Director: Terence Fisher
Screenplay: Jimmy Sangster
Starring: Anton Diffring, Christopher Lee, Hazel Court, Arnold Marle, Delphi Lawrence, Francis De Wolff
Running Time: 83 mins
BBFC Classification: 15
In a kind of ‘Jack the Ripper’ sort of opening, death stalks the parks and by-ways of Paris and finally intercepts a businessman, who then has his para-thyroid gland removed in a surgical manner – cue opening credits as the killer heads to the Rue Noire after dumping the man’s body in a lake.
Dr George Bonnet (Anton Diffring) is a respected surgeon and also a sculptor of some note, although he only seems to sculpt young women who were once his girlfriends. A previous girlfriend, Janine Dubois (Hazel Court), turns up at his house with a friend Leo (Christopher Lee) in tow, who is also a surgeon. When Janine and Bonnet are left alone together she confronts him as to why he dumped her some years ago when everything seemed to be going so well. He’s reluctant to explain his sudden disappearance, but it’s fairly obvious the two of them are still in love with each other.
It turns out that our good doctor has a sinister secret, which involves his quest for immortality, and this extra longevity comes at a terrible price. And this secret requires a chemical solution to be made from fresh para-thyroid glands, augmented by the occasional operation performed by his partner in crime, Ludwig (Arnold Marle), another renowned surgeon. Things suddenly get very complicated for Bonnet when Ludwig refuses to perform George’s operation or help him anymore, forcing Bonnet to look towards the surgeon friend of Janine to help him out.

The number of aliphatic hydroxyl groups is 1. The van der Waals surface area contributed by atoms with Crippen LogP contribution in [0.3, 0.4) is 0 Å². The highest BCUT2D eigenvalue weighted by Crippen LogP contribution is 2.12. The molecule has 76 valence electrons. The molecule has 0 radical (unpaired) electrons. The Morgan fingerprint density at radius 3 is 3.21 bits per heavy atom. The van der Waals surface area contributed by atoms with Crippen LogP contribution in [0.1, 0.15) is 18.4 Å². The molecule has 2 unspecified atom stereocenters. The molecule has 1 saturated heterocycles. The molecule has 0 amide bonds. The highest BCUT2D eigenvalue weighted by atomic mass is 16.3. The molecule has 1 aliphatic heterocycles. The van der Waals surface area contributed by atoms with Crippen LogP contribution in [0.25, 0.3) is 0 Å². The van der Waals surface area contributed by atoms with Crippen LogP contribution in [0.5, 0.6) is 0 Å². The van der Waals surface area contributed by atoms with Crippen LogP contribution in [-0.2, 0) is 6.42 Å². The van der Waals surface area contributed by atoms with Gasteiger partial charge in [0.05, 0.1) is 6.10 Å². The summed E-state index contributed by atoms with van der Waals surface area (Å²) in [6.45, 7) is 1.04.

The Man Who Could Cheat Death (TMWCCD from now on!) is one of Hammer Film’s earlier horror efforts and is based on a stage play by Barre Lyndon, which probably partly explains its very stagey nature. The storyline has elements of Oscar Wilde’s The Picture of Dorian Grey running throughout, and in a way, it’s surprising that Hammer didn’t just go ahead and make their own version of that literary classic. However, in turning the story’s focus more to science the film has become a piece about pushing scientific research to the edge, but for the wrong reasons, and therefore this kind of makes things a little more contemporary.
Playing a character that ‘wants to lift the cover off life, to see beyond’ Anton Diffring does a decent enough job, although one wonders what the late, great Peter Cushing would have done with such a meaty role. The rest of the cast are satisfactory, and once again it’s nice to see Chris Lee playing a sympathetic character for a change. Diffring, who was probably more at home on the stage, has an annoying habit of looking out toward the camera (audience) in a rather theatrical way, on a regular basis, which tends to lend his performance a certain fakeness.
I think, probably, my favourite performance though is Arnold Marle’s, as Bonnet’s eccentric collaborator, Dr Ludwig Weiss; and it’s the conversations between these two obsessive surgeons that really is the fetid core of this weird tale, and their final altercation is probably the best scene in the film.
Overall the picture and sound quality is pretty good, the music score impactful, and the set design is also noteworthy. The film was filmed at Bray Studios, Hammer’s main basecamp for many years.
TMWCCD still holds up well today and will certainly appeal to fans of vintage Hammer horror and to those who enjoy their horror more subtle than most modern-day horror films.
The Man Who Could Cheat Death has been released on DVD and Blu-Ray and is being distributed by Eureka! Video. The special features on the disc include an interview with film critic and author Kim Newman (17 mins) where he talks us through Hammer history, an earlier version of the film – The Man in Half Moon Street – and about the lead actor Anton Diffring; and a second interview with author Jonathan Rigby (17 mins) who also talks about the film’s origins, about the BBFC’s reactions to the film, and he critiques the film; all interesting stuff to fans of early Hammer films. Apparently there’s also a limited edition collector’s booklet, but I didn’t get sent that to review.